Friday, May 16, 2008


WELL -- things just got way more interesting for all those Canadian TV execs who've traveled to LA to purchase their Fall simulcasts.

Not only are they having to make their picks from scripts and outlines instead of finished pilots with already approved marketing plans; but in a couple of cases, they'll need to figure out how to fit them into the alloted timeslots -- as well as how to pay for them.

The FOX network has announced it will air two of its new drama series, J.J. Abrams’ “Fringe” and Joss Whedon’s “Dollhouse,” with reduced commercial breaks. Both series will only make room for five minutes of commercials per hour, about half the normal dosage.

“It’s a simple concept and potentially revolutionary,” Fox Entertainment Chairman Peter Liguori said. “We’re going to have less commercials, less promotional time, and less reason for viewers to use the remote. We’re going to redefine the viewing experience.”

I'll say. And it's going to be particularly interesting to see how the Canadian networks handle this shift. You see, they've been crying poor to the CRTC for so long that last summer the Commission granted them the right to program ADDITIONAL commercial time.

Yes, in one of its particularly anti-consumer moves, the Regulator (who's job it's supposed to be to protect the rights of the viewing audience) allowed Canadian nets the right to insert 12 to 14 minutes of commercials per hour.

And the networks apparently need every second of that time, because they were back in Gatineau last month whining that they were still losing money and needed to start charging for formerly free to air services to stay afloat.

When I was producing "Eerie, Indiana" for FOX KIDS and GLOBAL, the difference in commercial times between the two networks was only a minute, so we had to deliver two different cuts, the FOX version being one minute longer.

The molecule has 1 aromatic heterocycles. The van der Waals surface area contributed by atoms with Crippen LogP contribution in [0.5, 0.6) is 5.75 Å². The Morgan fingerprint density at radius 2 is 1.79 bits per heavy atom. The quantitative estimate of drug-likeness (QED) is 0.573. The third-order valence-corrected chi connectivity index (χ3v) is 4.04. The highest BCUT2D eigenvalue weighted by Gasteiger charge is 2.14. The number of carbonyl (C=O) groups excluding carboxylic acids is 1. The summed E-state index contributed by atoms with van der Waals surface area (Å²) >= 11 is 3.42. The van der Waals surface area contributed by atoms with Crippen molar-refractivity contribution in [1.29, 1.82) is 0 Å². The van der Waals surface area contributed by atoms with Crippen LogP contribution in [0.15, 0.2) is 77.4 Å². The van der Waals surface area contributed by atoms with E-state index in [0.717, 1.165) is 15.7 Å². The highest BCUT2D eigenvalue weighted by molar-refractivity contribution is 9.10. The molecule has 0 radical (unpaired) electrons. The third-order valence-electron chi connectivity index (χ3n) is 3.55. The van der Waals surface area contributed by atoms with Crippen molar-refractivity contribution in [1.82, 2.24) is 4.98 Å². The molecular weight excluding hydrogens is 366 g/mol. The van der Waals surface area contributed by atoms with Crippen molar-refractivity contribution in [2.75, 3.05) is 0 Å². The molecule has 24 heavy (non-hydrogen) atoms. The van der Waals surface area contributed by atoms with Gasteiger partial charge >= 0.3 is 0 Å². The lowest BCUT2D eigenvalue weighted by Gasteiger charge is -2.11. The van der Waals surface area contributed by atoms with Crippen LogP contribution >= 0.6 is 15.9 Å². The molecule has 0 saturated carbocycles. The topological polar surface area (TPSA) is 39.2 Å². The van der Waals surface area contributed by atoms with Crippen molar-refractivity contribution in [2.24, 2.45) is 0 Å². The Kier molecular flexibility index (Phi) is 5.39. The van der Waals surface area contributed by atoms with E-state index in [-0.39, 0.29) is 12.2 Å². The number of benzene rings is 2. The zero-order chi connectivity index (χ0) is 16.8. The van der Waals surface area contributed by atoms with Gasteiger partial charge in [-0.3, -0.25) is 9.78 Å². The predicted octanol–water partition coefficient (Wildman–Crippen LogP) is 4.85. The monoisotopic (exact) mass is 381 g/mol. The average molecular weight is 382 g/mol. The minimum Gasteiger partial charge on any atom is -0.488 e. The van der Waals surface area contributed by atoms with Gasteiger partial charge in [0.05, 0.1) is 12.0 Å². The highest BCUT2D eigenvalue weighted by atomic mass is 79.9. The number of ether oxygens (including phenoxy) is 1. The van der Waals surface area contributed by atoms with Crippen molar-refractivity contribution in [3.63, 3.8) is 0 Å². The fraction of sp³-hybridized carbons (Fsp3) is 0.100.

In TV terms, a minute is a long time and we had to make sure our minute didn't include any plot points or character beats because they wouldn't be seen by the Canadian audience. But whatever tap-dancing we did also couldn't bog down the story telling.

From a budgetary point of view, we also had to place the additional minute at the top or tail of an act break so we didn't have to endure a costly remix on a significant amount of the show.

Because "Eerie" was a comedy with a couple of goofy kids, it was relatively simple to add a few jokes or a piece of physical humor that wouldn't detract from the viewing experience of any Canadians who'd never see those segments.

But that won't be an option when the difference in program content is 7 to 9 minutes or 15-20% of the episode.

The two series will have to either be edited to fit the Canadian format or allowed to overlap into the next time slot.

The former approach would likely alienate an audience who will know they can purchase the full show the next day on iTunes or stream the unexpurgated version from another source.

The alternative is probably even more terrifying to a Canadian network suit -- because overlapping the hour will create a conflict with whatever American series they've scheduled to simulcast following "Fringe" or "Dollhouse".

Remember, these guys aren't usually buying full nights from one network. They're mixing and matching from all of the Big 4 (and elsewhere).

Therefore that overlap could allow viewers a few minutes to sample the American feed from its original source before its usurped by the simulcasting Canadian channel -- and most remotes go searching if the first five minutes of a show haven't grabbed the viewer.

To additionally compound the problem for Canadian broadcasters, FOX is placing a premium on the ads for "Fringe" and "Dollhouse" feeling they are two of their "must see" shows of the season -- and of course to pay for the additional content of the programs and the fewer commercial slots.

That'll likely mean a certain amount of branding, like Ford has done with the season openers of "24".

I'm not sure those same sponsors (or a Canadian equivalent) will be willing to lay out larger ad fees to reach the much smaller Canadian audience.

Boy oh boy -- wouldn't it just be easier to make Canadian shows instead?


Ryan said...